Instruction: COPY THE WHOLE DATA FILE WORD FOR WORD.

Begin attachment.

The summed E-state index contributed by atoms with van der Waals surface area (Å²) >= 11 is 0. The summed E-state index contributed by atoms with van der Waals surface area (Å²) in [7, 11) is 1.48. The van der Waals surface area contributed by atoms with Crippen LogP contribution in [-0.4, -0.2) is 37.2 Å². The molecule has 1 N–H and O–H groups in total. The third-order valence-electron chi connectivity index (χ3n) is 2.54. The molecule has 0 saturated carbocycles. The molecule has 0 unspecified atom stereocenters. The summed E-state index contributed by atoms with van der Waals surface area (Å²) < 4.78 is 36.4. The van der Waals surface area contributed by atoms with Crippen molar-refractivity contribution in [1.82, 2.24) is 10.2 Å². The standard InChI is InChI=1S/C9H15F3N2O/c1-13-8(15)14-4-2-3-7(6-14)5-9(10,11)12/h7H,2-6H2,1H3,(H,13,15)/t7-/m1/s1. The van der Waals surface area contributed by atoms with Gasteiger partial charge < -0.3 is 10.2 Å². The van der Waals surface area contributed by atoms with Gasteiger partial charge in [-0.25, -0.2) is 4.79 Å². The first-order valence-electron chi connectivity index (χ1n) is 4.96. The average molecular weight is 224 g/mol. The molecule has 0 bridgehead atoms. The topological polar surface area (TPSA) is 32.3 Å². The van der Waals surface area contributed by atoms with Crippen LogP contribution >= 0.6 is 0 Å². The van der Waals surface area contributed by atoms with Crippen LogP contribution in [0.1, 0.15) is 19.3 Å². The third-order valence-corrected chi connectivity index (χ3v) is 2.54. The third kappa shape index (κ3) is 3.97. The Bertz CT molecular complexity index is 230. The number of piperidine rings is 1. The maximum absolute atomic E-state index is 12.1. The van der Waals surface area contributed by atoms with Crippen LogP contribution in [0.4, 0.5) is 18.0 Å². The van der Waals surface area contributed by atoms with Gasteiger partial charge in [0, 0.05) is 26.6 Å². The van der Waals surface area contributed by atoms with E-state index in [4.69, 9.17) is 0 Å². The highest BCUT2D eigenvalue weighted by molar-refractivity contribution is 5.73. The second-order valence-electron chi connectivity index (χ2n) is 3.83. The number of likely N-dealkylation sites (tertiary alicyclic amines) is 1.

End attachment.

The summed E-state index contributed by atoms with van der Waals surface area (Å²) >= 11 is 0. The summed E-state index contributed by atoms with van der Waals surface area (Å²) in [7, 11) is 1.48. The van der Waals surface area contributed by atoms with Crippen LogP contribution in [-0.4, -0.2) is 37.2 Å². The molecule has 1 N–H and O–H groups in total. The third-order valence-electron chi connectivity index (χ3n) is 2.54. The molecule has 0 saturated carbocycles. The molecule has 0 unspecified atom stereocenters. The summed E-state index contributed by atoms with van der Waals surface area (Å²) < 4.78 is 36.4. The van der Waals surface area contributed by atoms with Crippen molar-refractivity contribution in [1.82, 2.24) is 10.2 Å². The standard InChI is InChI=1S/C9H15F3N2O/c1-13-8(15)14-4-2-3-7(6-14)5-9(10,11)12/h7H,2-6H2,1H3,(H,13,15)/t7-/m1/s1. The van der Waals surface area contributed by atoms with Gasteiger partial charge < -0.3 is 10.2 Å². The van der Waals surface area contributed by atoms with Gasteiger partial charge in [-0.25, -0.2) is 4.79 Å². The first-order valence-electron chi connectivity index (χ1n) is 4.96. The average molecular weight is 224 g/mol. The molecule has 0 bridgehead atoms. The topological polar surface area (TPSA) is 32.3 Å². The van der Waals surface area contributed by atoms with Crippen LogP contribution >= 0.6 is 0 Å². The van der Waals surface area contributed by atoms with Crippen LogP contribution in [0.1, 0.15) is 19.3 Å². The third-order valence-corrected chi connectivity index (χ3v) is 2.54. The third kappa shape index (κ3) is 3.97. The Bertz CT molecular complexity index is 230. The number of piperidine rings is 1. The maximum absolute atomic E-state index is 12.1. The van der Waals surface area contributed by atoms with Crippen LogP contribution in [0.4, 0.5) is 18.0 Å². The van der Waals surface area contributed by atoms with Gasteiger partial charge in [0, 0.05) is 26.6 Å². The van der Waals surface area contributed by atoms with E-state index in [4.69, 9.17) is 0 Å². The highest BCUT2D eigenvalue weighted by molar-refractivity contribution is 5.73. The second-order valence-electron chi connectivity index (χ2n) is 3.83. The number of likely N-dealkylation sites (tertiary alicyclic amines) is 1.